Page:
Posted by: BibleScienceGuy | March 18, 2015

17. Famous Thinkers – Evangelist Is a Creationist 1

What professional baseball player who influenced a million people to follow Christ said this?

“I don’t believe your own bastard theory of evolution, either; I believe it’s pure jackass nonsense. When the consensus of scholarship says one thing and the Word of God another, the consensus of scholarship can go plumb to hell for all I care.”

This 19th century player was still famous enough to make the 2013 Panini Golden Age Card Set

This 19th century player was still
famous enough to make this
Panini Golden Age Collectors’ Card Set in 2013

I don’t endorse the salty language this man sometimes used, but his passion for the truth electrified America with vigorous, unapologetic Biblical preaching. A former professional baseball player, his lively physical antics on stage riveted listeners’ rapt attention.

But Christians with more conventional perspectives cringed at his unorthodox style and language and even publicly criticized him. Nevertheless he preached the Word of God to over 100 million people, and estimates of conversions at his tabernacle meetings run to over one million. Both hearers and conversions are believed to number more than anyone else prior to Billy Graham.

Born in an Iowa log cabin during the Civil War, this man became one of the country’s most popular athletes. It stunned the nation when he left baseball to preach the Gospel. But eventually he became the country’s most popular preacher.

Who is this man?

Baseball fans remembered him racing around the diamond, clutching his hat. He set a record for the fastest trip around the bases (14 secs). People came to hear this man’s practical, down-to-earth, illustration-laced talks and to see his on-stage baseball-inspired dramatics. He said,

“I want to preach the gospel so plainly that men can come from the factories and not have to bring a dictionary.”

This man was a stalwart proponent and defender of Biblical Christianity. He said,

“Nowadays we think we are too smart to believe in the Virgin Birth of Jesus and too well educated to believe in the Resurrection. That’s why people are going to the devil in multitudes.”

He preached colloquially, using the vernacular of the day to best communicate with ordinary people:

“I may be crude. I use slang. But I always make myself understood. The average man-the man in the street has only about 300 words in his vocabulary. He needs the message, and I speak his language so he will understand.”

Who was this star baseball player and world-famous evangelist?

Chicago Centerfielder Billy Sunday Baseball Card

Centerfielder Billy Sunday
Chicago White Stockings
Baseball Card from late 1880s

This man was William Ashley Sunday, popularly known as Billy Sunday (1862-1935).

Sunday played professional baseball for eight seasons on three teams, during which time he became a Christian. He left baseball in order to preach the Gospel and became the most famous revivalist of the early twentieth century. His sermons were performances that entertained as well as communicated Biblical truth in everyday language.

Sunday biographer William Glyn Evans wrote:

“Sunday learned that people listened better when they could visualize what they were hearing. So he became active, dramatic, and acrobatic, and the crowds were delighted. He was purposely sensational, his language purposely extravagant, his delivery purposely accentuated, because he wanted to make the gospel interesting to hear. Also, Sunday embodied the masculine approach to preaching. His athletic career, his vast energy, his taut nervous system, and his sheer animal display drew men of all sorts into his tabernacles. He presented himself as a lone, courageous battler against the overwhelming forces of evil—the devil, liquor, sin, vice, and corruption.”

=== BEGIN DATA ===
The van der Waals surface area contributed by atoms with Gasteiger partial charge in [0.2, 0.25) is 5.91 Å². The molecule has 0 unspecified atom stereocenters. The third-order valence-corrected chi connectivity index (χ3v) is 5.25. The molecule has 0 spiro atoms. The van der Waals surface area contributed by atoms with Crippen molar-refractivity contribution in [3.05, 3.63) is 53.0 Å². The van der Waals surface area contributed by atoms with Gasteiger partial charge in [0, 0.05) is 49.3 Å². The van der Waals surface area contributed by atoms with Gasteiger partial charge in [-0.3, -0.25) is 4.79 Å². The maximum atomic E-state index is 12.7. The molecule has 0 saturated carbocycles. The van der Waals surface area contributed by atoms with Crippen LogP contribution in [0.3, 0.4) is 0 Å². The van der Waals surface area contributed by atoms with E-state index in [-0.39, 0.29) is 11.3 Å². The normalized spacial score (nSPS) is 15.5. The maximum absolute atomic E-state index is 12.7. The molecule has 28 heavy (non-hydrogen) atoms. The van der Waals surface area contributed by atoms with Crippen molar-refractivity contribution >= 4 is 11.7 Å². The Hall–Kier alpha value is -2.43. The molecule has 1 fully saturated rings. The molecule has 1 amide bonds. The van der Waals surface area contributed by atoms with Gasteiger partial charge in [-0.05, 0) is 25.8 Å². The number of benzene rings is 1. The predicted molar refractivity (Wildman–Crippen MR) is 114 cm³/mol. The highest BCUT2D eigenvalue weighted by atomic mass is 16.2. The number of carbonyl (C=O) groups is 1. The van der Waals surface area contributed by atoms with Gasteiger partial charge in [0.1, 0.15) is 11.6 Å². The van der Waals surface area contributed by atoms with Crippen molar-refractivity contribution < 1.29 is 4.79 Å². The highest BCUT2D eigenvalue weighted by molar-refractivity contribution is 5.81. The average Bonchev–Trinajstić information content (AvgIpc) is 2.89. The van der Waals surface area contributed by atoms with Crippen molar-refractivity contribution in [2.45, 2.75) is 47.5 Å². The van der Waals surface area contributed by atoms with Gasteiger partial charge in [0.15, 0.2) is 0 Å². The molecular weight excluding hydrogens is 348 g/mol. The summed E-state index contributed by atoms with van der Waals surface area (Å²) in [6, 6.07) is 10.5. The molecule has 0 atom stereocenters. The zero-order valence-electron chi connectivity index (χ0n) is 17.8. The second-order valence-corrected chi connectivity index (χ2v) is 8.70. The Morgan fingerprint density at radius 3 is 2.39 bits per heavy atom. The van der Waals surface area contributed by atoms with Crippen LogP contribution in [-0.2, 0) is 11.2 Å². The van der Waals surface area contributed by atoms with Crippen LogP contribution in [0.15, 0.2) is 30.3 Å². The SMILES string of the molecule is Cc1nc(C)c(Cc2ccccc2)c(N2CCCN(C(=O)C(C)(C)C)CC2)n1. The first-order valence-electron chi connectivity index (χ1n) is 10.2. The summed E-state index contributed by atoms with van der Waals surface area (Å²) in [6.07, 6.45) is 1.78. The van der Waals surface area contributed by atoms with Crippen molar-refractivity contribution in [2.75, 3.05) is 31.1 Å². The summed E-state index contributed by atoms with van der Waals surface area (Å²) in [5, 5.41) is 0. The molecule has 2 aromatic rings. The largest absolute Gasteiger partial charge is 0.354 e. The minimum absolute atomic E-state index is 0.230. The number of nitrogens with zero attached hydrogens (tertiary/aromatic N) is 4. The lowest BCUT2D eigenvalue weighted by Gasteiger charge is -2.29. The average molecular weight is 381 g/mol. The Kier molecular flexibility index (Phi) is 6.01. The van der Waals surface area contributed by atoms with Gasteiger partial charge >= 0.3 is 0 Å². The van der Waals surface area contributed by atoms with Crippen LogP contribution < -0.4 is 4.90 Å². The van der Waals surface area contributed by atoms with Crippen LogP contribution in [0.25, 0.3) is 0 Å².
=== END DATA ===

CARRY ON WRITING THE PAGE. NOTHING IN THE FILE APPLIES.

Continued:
(Evans, William Glyn, Profiles of Revival Leaders, Broadman Press, 1976, p. 85.)

Baseball Career

In 1883 Billy Sunday broke into professional baseball with the National League champion Chicago White Stockings as an outfielder. Team owner Albert G. Spalding, founder of Spalding Sporting Goods, signed Sunday on the recommendation of Hall of Famer Cap Anson who managed the team and starred as a player.

Initially Sunday impressed Anson by beating the fastest man on the Chicago team in a 100-yard race, winning by 15 feet. Manager Anson grew to trust Billy Sunday so much that he turned over to him the responsibility for paying travel expenses for the team and handling ticket receipts. During Sunday’s five years with the team, Chicago won National League championships in 1885 & 1886.

Halfway through the 1885 season, Sunday was batting .371 — one of only two Chicago players batting over .300. During the season a sportswriter wrote this of Billy Sunday:

“His pace between bases is simply terrific, and when he goes to bat the crowd seems instinctively to turn its eyes toward the carriage line or the right field fence. What to any other man would be a two or three-base hit, is to Sunday a three-bagger or a home run, and the way he climbs over the earth between those bags is something to part the lips and open the eyes of any man with a soul in his body or blood in his veins.”
(Knickerbocker, W., Sunday at the Ballpark: Billy Sunday‟s Professional Baseball Career, 1883-1890, The Scarecrow Press Inc., 2000, p. 41.)

Sporting Life said,

“Sunday is about as good an every day player as Chicago can boast. The man doesn’t live who can beat him at base running; he is a strong, safe batter, and his fielding play is generally faultless.”

While playing for Chicago in 1886, Sunday heard a street preacher from the Pacific Garden Mission. Stirred by the hymns which were reminiscent of his mother’s singing, he started attending worship services and soon committed his life to God. Feeling God’s call to preach, he began speaking in churches and YMCA meetings.

A favorite baseball story that Sunday told repeatedly in sermons involved a game he played for Chicago in Detroit. With two out in the bottom of the ninth, Detroit had the tying and winning runs on base. The batter slammed a screamer over Billy Sunday’s head in right field. He recalled,